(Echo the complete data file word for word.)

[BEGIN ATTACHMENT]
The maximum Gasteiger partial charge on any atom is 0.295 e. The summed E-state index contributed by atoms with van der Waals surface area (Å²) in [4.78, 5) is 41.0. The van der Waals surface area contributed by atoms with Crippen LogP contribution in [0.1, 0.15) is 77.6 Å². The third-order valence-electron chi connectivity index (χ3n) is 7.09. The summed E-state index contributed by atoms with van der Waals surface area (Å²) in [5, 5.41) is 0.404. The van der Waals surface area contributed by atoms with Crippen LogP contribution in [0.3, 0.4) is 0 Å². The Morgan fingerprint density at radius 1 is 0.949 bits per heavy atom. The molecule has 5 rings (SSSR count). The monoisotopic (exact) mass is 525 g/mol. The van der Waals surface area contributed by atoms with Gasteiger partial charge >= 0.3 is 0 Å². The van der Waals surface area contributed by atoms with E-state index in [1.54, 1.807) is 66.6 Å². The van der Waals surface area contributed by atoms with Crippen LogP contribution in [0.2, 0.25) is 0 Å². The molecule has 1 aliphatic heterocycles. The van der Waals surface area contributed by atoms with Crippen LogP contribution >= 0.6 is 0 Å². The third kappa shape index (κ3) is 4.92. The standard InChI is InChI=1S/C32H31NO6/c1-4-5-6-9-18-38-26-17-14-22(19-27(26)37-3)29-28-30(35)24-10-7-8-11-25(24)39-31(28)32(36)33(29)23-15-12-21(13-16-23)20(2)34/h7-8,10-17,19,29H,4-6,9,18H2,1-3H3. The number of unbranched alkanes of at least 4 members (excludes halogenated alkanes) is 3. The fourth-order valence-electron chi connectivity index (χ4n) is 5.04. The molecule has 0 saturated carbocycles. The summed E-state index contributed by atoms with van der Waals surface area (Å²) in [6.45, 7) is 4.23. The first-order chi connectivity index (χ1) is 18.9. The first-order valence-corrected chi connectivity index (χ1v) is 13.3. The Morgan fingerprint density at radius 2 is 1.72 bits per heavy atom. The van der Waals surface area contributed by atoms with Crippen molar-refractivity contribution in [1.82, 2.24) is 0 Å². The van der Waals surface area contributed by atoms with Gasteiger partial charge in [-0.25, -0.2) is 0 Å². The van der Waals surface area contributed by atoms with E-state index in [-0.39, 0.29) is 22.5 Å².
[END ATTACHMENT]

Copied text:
The maximum Gasteiger partial charge on any atom is 0.295 e. The summed E-state index contributed by atoms with van der Waals surface area (Å²) in [4.78, 5) is 41.0. The van der Waals surface area contributed by atoms with Crippen LogP contribution in [0.1, 0.15) is 77.6 Å². The third-order valence-electron chi connectivity index (χ3n) is 7.09. The summed E-state index contributed by atoms with van der Waals surface area (Å²) in [5, 5.41) is 0.404. The van der Waals surface area contributed by atoms with Crippen LogP contribution in [0.3, 0.4) is 0 Å². The Morgan fingerprint density at radius 1 is 0.949 bits per heavy atom. The molecule has 5 rings (SSSR count). The monoisotopic (exact) mass is 525 g/mol. The van der Waals surface area contributed by atoms with Gasteiger partial charge >= 0.3 is 0 Å². The van der Waals surface area contributed by atoms with E-state index in [1.54, 1.807) is 66.6 Å². The van der Waals surface area contributed by atoms with Crippen LogP contribution in [0.2, 0.25) is 0 Å². The molecule has 1 aliphatic heterocycles. The van der Waals surface area contributed by atoms with Crippen LogP contribution >= 0.6 is 0 Å². The third kappa shape index (κ3) is 4.92. The standard InChI is InChI=1S/C32H31NO6/c1-4-5-6-9-18-38-26-17-14-22(19-27(26)37-3)29-28-30(35)24-10-7-8-11-25(24)39-31(28)32(36)33(29)23-15-12-21(13-16-23)20(2)34/h7-8,10-17,19,29H,4-6,9,18H2,1-3H3. The number of unbranched alkanes of at least 4 members (excludes halogenated alkanes) is 3. The fourth-order valence-electron chi connectivity index (χ4n) is 5.04. The molecule has 0 saturated carbocycles. The summed E-state index contributed by atoms with van der Waals surface area (Å²) in [6.45, 7) is 4.23. The first-order chi connectivity index (χ1) is 18.9. The first-order valence-corrected chi connectivity index (χ1v) is 13.3. The Morgan fingerprint density at radius 2 is 1.72 bits per heavy atom. The van der Waals surface area contributed by atoms with Crippen molar-refractivity contribution in [1.82, 2.24) is 0 Å². The van der Waals surface area contributed by atoms with Gasteiger partial charge in [-0.25, -0.2) is 0 Å². The van der Waals surface area contributed by atoms with E-state index in [-0.39, 0.29) is 22.5 Å².